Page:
China Is Leading the Global Decline in Venture Capital Deals

(Bloomberg) -- China, once the primary rival to Silicon Valley’s technology success, is now leading the global decline in venture capital investments.Most Read from BloombergStocks Trim Gains as Inflation Concerns Increase: Markets WrapNATO Should Think Twice Before Accepting Finland and SwedenBiden to Meet Powell to Discuss Economy as Inflation BitesWorld’s Riskiest Place for Flying Averages One Disaster a YearBitcoin Rallies Above $30,000 as China Eases Covid CurbsThe value of venture deals in Read More...

(Bloomberg) — China, once the primary rival to Silicon Valley’s technology success, is now leading the global decline in venture capital investments.

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The value of venture deals in the country tumbled 44% to $24.7 billion in the first four months of the year, compared with a year earlier, according to data from the research firm Preqin. That’s almost twice the rate of decline in the US and nearly four times the pace of the global slide.

A rout is sweeping the entire tech industry this year, which some have argued is well-earned and overdue. After more than a decade of surging valuations, the sector has taken a beating, with prominent stocks like Amazon.com Inc. and Tesla Inc. tumbling and venture investors pulling back from high-risk deals.

Silicon Valley venture firm Sequoia Capital warned founders and chief executives last week that the good times are over and they need to prepare for a new era with severely constrained access to capital. “Rates are rising, money is no longer free, and that has massive implications for valuations and fundraising,” it said in a presentation for its portfolio companies.

China’s situation has been aggravated by the Communist Party’s crackdown on tech giants and rigid policies for stamping out Covid-19. Lockdowns in cities like Shanghai have hampered all manner of business, from advertising and investments to the production of Tesla automobiles and Apple Inc. iPhones.

“Last year, because of domestic policy, the financing progress was slowed down, while this year many fundraising deals were completely suspended due to the impact of the plunge of the global capital market and the outbreak of the pandemic,” Duane Kuang Ziping, founding managing partner of Qiming Venture Partners, wrote in an article published this month.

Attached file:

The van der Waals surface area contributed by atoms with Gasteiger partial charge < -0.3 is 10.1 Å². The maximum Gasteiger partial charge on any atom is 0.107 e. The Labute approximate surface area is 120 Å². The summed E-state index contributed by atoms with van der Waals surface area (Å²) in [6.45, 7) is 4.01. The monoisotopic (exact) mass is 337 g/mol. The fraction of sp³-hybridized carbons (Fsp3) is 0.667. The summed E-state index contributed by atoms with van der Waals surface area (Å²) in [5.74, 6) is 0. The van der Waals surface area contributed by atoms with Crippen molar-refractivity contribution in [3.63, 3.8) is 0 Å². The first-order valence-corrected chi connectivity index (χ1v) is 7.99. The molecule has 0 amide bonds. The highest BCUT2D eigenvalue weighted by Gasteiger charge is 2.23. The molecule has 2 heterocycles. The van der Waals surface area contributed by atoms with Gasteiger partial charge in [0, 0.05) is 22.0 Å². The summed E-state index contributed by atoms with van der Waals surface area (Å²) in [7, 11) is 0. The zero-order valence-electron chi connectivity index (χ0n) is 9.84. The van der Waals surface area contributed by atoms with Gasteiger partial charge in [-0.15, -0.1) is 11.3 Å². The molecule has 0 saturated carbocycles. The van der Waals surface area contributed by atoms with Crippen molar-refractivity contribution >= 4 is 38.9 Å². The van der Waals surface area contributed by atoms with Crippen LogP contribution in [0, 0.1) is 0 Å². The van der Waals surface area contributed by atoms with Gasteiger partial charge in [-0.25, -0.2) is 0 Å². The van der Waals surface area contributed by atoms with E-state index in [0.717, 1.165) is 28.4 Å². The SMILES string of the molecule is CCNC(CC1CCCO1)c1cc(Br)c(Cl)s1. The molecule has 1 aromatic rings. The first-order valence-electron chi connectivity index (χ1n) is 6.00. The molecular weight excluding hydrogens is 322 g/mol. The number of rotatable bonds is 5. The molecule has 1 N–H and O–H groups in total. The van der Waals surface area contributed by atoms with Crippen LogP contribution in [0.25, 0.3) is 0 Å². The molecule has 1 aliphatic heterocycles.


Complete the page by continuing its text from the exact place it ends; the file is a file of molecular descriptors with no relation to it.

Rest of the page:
Many startups that were seeking financing have been in a difficult situation for more than a year, wrote Kuang. Qiming has made roughly the same amount of investments from January to April this year as the same period a year ago, though many were follow-on deals with its existing projects.

China hit a record of more than $130 billion in venture deals in 2021 despite the government crackdown, according to Preqin. That was more than 50% higher than the year before.

Beijing went after companies that dominated certain spheres in online commerce and content like Alibaba Group Holding Ltd. and food delivery leader Meituan, and investors bet that smaller players could thrive or escape the worst of the regulatory crackdown. VCs continued to back select players they thought could thrive over the long run as the world’s No. 2 economy moved up the tech ladder.

Indeed, despite the decline in money this year, both deal values and volumes in China from January to April this year have surpassed those during the same period in 2020.

Yi Zheng, partner at Zoo Capital said he is “cautious but still optimistic” about China. There are still lots of opportunities in the country because of its large domestic market and countries around the world are seeking alternatives for localizing supply chains, he said.

“Investors and LPs may not be as desperate as the data showed,” Zheng said. “They are still investing in China but at a different pace and in different ways in the current economic cycle.”

More investments are going into sectors favored by the Communist government, including renewable energy and electric vehicles. Under President Xi Jinping, the Beijing authorities have made a priority of increasing the competitiveness of key industries, including semiconductors and artificial intelligence. The biggest deals so far this year included an $800 million Series B round for a supply chain technology unit of JD.com Inc. driven by Hillhouse Capital and Warburg Pincus, and a 5 billion yuan ($750 million) bet on chipmaker Guangdong Fenghua Advanced Technology Holding Co. from investors including UBS and China Merchants Capital, according to Preqin.

“We see a transition of popular sectors among the investors,” said Helen Lee, an associate of company intelligence at Preqin.

In contrast, China’s consumer tech industry was among those hardest hit by the regulatory shake-ups. The combined value of VC deals in information technology, healthcare and consumer discretionary industries dropped 55% in the first four months of 2022, after a jump of 190% in the previous year. Meanwhile, investment in industrials, energy and utilities as well as raw materials and natural resources are on the rise.

This trend echoes the Chinese government’s repeated call for self-reliance in core technologies. In the first four months of 2022, four out of the five biggest venture capital deals in China were in the new energy, semiconductors and electronic components, all sectors the Chinese government is supporting.

Investors’ attitudes are “mixed” towards China, according to an April report published by Preqin analysts. “Some have hit pause, while others believe that paying attention to China’s long-term strategies and investing in key growth sectors, such as robotics and new energy vehicles, can remain a winning strategy,” the analysts said.

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